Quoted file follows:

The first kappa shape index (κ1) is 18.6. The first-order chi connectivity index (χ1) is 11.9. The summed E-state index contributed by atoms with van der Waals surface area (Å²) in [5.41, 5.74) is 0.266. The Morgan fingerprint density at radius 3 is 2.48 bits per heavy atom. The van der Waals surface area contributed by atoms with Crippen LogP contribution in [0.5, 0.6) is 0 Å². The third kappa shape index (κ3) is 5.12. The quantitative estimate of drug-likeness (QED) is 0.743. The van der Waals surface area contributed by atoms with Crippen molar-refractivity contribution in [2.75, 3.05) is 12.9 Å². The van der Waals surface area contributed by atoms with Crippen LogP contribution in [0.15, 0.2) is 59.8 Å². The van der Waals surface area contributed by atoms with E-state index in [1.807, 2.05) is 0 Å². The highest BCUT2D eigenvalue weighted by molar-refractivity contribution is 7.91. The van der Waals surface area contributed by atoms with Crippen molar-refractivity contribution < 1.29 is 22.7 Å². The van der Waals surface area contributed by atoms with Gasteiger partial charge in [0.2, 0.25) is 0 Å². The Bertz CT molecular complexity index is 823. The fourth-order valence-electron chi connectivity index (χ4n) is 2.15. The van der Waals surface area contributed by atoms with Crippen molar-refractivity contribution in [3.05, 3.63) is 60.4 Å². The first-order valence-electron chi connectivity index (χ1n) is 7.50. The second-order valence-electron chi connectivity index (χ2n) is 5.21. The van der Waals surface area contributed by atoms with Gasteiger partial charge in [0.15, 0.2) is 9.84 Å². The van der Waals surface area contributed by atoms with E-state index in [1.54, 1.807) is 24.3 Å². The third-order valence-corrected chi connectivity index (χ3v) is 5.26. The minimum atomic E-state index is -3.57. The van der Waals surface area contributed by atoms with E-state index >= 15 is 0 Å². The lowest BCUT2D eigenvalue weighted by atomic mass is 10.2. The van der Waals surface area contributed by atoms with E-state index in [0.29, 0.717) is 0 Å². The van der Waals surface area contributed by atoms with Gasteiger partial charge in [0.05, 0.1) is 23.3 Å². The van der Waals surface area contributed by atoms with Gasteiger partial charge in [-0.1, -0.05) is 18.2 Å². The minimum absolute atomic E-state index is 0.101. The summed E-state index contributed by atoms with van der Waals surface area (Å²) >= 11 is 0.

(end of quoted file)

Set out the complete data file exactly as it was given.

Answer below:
The first kappa shape index (κ1) is 18.6. The first-order chi connectivity index (χ1) is 11.9. The summed E-state index contributed by atoms with van der Waals surface area (Å²) in [5.41, 5.74) is 0.266. The Morgan fingerprint density at radius 3 is 2.48 bits per heavy atom. The van der Waals surface area contributed by atoms with Crippen LogP contribution in [0.5, 0.6) is 0 Å². The third kappa shape index (κ3) is 5.12. The quantitative estimate of drug-likeness (QED) is 0.743. The van der Waals surface area contributed by atoms with Crippen molar-refractivity contribution in [2.75, 3.05) is 12.9 Å². The van der Waals surface area contributed by atoms with Crippen LogP contribution in [0.15, 0.2) is 59.8 Å². The van der Waals surface area contributed by atoms with E-state index in [1.807, 2.05) is 0 Å². The highest BCUT2D eigenvalue weighted by molar-refractivity contribution is 7.91. The van der Waals surface area contributed by atoms with Crippen molar-refractivity contribution < 1.29 is 22.7 Å². The van der Waals surface area contributed by atoms with Gasteiger partial charge in [0.2, 0.25) is 0 Å². The Bertz CT molecular complexity index is 823. The fourth-order valence-electron chi connectivity index (χ4n) is 2.15. The van der Waals surface area contributed by atoms with Crippen molar-refractivity contribution in [3.05, 3.63) is 60.4 Å². The first-order valence-electron chi connectivity index (χ1n) is 7.50. The second-order valence-electron chi connectivity index (χ2n) is 5.21. The van der Waals surface area contributed by atoms with Gasteiger partial charge in [0.15, 0.2) is 9.84 Å². The van der Waals surface area contributed by atoms with E-state index in [1.54, 1.807) is 24.3 Å². The third-order valence-corrected chi connectivity index (χ3v) is 5.26. The minimum atomic E-state index is -3.57. The van der Waals surface area contributed by atoms with E-state index >= 15 is 0 Å². The lowest BCUT2D eigenvalue weighted by atomic mass is 10.2. The van der Waals surface area contributed by atoms with E-state index in [0.29, 0.717) is 0 Å². The van der Waals surface area contributed by atoms with Gasteiger partial charge in [0.05, 0.1) is 23.3 Å². The van der Waals surface area contributed by atoms with Gasteiger partial charge in [-0.1, -0.05) is 18.2 Å². The minimum absolute atomic E-state index is 0.101. The summed E-state index contributed by atoms with van der Waals surface area (Å²) >= 11 is 0.